Wednesday, October 03, 2007

Feeling evil

Oliver Kamm, for once, is lost for words:

I will go so far as the historian Robert Conquest in feeling that Nazism is a greater historical evil than Communism. Yet the disrepute and the mode of argument of the political fringes are parallel and not divergent.
The word "feeling" is an acknowledgement that this is not a view with any intellectual justification whatsoever; far from being a justification of his opinion, this is an avoidance of rational justification. But that reflects how he thinks, and there's no doubt that the weight of half a century of consensus lies behind it.

It is so widely accepted that fascism is worse than communism, or indeed socialism, that bloggers from both left and right could attempt, a few days ago, to organise a blockade of a BNP/David Irving meeting.

Fascism was and is as bad as people think. But it was actually much less bad than communism. Communist countries killed some 140 million people during the twentieth century, not including casualties of war, something like five times the equivalent figure for fascist dictatorships. If fascist regimes didn't kill you, there was a degree of personal freedom and even prosperity; if communist regimes didn't kill you they impoverished and enslaved you.

Even the starkest horrors of the Nazis - genocide against Jews, extermination of homosexuals - were dimly mirrored by the Soviets, and can now be seen in all their Nazi glory in the attitudes of those parties of the hard left that have allied themselves with Islamists in open support of organisations like Hezbollah, whose stated aim is to exterminate all Jews wherever in the world they may be found.

I understand Kamm's feelings. I used to feel like that, as a consequence of growing up with the social consensus that fascism is worse than communism. But it isn't.

If the BNP should be banned, then so should the Communist Party, the SWP and RESPECT. If any should be free to operate, all should be. If any are eligible for jobs in the police force, all should be.

In no sense am I downplaying the evil of the Nazis. I'm just suggesting we stop downplaying the evils of communism and socialism.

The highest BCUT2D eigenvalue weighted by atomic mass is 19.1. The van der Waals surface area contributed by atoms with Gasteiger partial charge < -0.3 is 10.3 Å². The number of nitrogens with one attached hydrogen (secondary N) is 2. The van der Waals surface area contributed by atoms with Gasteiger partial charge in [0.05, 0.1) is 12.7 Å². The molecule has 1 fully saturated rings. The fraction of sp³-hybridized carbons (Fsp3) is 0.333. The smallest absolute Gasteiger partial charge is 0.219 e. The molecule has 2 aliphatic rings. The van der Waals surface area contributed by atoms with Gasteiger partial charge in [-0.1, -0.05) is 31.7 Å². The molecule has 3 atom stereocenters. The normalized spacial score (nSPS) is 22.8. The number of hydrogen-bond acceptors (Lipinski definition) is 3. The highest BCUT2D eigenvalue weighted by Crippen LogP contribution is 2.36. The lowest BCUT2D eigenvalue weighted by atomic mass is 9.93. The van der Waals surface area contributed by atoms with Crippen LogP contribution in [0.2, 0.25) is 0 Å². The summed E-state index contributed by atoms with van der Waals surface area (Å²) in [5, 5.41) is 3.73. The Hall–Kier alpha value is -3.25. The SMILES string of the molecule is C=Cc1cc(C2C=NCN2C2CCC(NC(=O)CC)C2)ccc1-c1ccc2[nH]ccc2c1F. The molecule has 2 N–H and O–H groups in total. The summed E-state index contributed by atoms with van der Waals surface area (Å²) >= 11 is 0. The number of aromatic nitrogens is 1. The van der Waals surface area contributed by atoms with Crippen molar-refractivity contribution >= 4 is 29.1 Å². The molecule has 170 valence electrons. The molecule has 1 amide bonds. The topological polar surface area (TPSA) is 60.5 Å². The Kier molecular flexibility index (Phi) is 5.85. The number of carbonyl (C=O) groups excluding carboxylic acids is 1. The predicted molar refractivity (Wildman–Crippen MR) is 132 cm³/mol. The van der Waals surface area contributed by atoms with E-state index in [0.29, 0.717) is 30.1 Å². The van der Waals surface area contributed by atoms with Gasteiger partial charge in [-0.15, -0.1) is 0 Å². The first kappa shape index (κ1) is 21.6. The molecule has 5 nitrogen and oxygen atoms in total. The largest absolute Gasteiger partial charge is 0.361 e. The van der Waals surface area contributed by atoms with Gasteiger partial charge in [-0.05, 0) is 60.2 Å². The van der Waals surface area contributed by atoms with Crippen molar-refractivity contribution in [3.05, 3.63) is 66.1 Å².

3 comments:

Peter Horne said...

Alan Charles Kors is relevant here

http://www.objectivistcenter.org/cth--722-Can_There_Be_After_Socialism.aspx

Why do people still believe in this socialism in it's various guises, in the teeth of the evidence? Maybe it's because they are making a statement. Not a statement about the poor or the oppressed but a statement about themselves, and that ststement is "Behold My Virtue!"

In other words it's vanity, a kind of malignant narcissism, and feeling good about themselves is far better than facing facts, and a lot easier. It's magical thinking, like a child's belief in Father Christmas.

dearieme said...

Personally, I try hard not to refer to Nazism as fascism. But anyway, you must be right. Eventually Nazism will be seen as an inexplicable, brief burst of lunatic, murderous barbarity whereas Communism will be seen as a chronically evil pseudo-religion that murdered more and impoverished far far more. Looking at it now, I think that Nazism's great moment - the Fall of France - was a reward for an extraordinary, daring action against a preposterously self-enfeebled opponent. So was 9/11. Happily, the Islamaloonies don't have control of a great industrial nation or the world's best soldiers.

Anonymous said...

It's not even clear that there is a clearly defined thing called facism.

Franco's Spain was highly religious, Germany was anti-religion. Mussolini was against anti-semitism. The leftist roots of many such as Mussolini, and the Nazi's was not mirrored in Spain.